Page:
To test total system power use, we used AIDA64 Stability test to load the CPU, and then recorded the results. We also now add the power use for a server from off state, to hitting the power button to turn it on, and taking it all the way to the desktop. This gives us data on power consumption during the boot up process.
With dual-socket systems, power use can be rather high when fully loaded. The Lenovo ThinkServer TD340 did peak out at about 225 watts under load, and about 260 watts on boot up. Setting the server power features and CPU speed step will lower these numbers. Overall, the TD340 does not use a lot of power in comparison to larger systems. This is good, as it also lowers heat output, and makes for a cool running server.
Just a note: On the RD340 power tests, we had power saving features turned off, so it is showing a higher power draw. The TD340 would be very close to those number with power saving features turned off also.
The boot power test shows both the TD340 and RD340 running very close in power draw. Like in the previous power test, we should note the RD340 had power saving features turned off, while the TD340 had them turned on.
Idle desktop power draw can vary by as much as 50 watts between these two modes. Turning on power saving features does lower performance somewhat, so it's the users call on how they want the server to run.
The Lenovo ThinkServer TD340 Tower Server is very much like the Lenovo ThinkServer RD340 we reviewed earlier, with the main difference being the RD340 is a rack mount server, and the TD340 is a tower server.
If you are looking for a small business server, and you do not need a full server cabinet, the TD340 is a clear winner. It does not take up a lot of space, so you have plenty of options on where to locate the box.
Power use and noise are also considerations that you might need to address. The TD340 has low power use in the 100 watt range, which means a lower power bill at the end of the month. At these power levels, heat output is also not much of an issue, so there is no need for any special cooling to run the server.
Noise output is also very low, which makes the TD340 ideal for an office environment. At startup, we measured only 57 dB. As you can see in the chart provided, this is in the average home to conversational speech area. The server does settle down to a lower noise output in the 30 dB range after it has started.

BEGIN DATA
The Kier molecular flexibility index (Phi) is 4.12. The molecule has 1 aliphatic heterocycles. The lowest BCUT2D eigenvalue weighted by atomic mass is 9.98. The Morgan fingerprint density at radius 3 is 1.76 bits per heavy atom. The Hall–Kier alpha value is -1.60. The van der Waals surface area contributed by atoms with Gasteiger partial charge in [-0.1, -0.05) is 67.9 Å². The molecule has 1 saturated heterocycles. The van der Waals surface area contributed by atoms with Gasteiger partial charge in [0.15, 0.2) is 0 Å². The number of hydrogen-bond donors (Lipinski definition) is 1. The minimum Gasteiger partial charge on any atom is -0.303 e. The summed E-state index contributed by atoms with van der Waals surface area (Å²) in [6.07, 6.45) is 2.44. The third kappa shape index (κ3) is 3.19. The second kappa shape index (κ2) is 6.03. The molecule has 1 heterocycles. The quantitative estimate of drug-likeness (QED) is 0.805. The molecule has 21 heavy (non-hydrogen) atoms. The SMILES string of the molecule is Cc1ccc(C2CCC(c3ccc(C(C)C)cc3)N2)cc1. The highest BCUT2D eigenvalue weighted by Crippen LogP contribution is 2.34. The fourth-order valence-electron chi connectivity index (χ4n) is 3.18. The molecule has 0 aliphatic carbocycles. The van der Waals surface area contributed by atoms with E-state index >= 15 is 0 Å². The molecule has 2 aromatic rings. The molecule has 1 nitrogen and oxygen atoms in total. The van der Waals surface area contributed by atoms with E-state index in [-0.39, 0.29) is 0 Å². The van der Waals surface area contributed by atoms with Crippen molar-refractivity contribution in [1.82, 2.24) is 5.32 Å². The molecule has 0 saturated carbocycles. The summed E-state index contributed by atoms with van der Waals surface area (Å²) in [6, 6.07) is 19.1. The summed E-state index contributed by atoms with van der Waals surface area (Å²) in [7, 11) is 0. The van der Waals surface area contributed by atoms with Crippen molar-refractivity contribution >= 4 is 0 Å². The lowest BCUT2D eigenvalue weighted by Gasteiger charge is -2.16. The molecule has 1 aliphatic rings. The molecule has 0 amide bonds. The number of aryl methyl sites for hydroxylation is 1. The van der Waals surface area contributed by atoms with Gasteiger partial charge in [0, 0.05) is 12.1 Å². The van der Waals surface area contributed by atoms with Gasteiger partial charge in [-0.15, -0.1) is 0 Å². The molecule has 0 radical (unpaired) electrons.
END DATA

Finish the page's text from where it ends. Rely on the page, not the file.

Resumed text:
Just like the RD340, we liked the EasyStartup DVD, which simplified setup of one server to many servers. With the EasyStartup program, you do not have to worry about RAID drivers and other chipset drivers, it builds those for you. Setting up the OS is painless also; after you input the required information, EasyStartup takes over, and does the install for you.
With a system like the TD340, a typical setup would have a keyboard, mouse, and monitor connected to the TD340. If you require remote management, then be sure to get the management controller premium module.
We would like to see the TD340 come with hard drive caddies in all bay slots so that we could simply add in hard drive as we needed. The typical business would order storage options that they needed at first, and usually have a service contract, so the best bet is to order new drives from Lenovo. This would also require setting up the drives for use, which Lenovo could also assist you with.
We would also like to see a dust filter built into the storage bay door because it would help to keep the inside of the TD340 nice and clean.
PRICING: You can find the Lenovo ThinkServer TD340 for sale below. The prices listed are valid at the time of writing, but can change at any time. Click the link to see the very latest pricing for the best deal.
United States: The Lenovo TD340 retails for $979.88 at Amazon.
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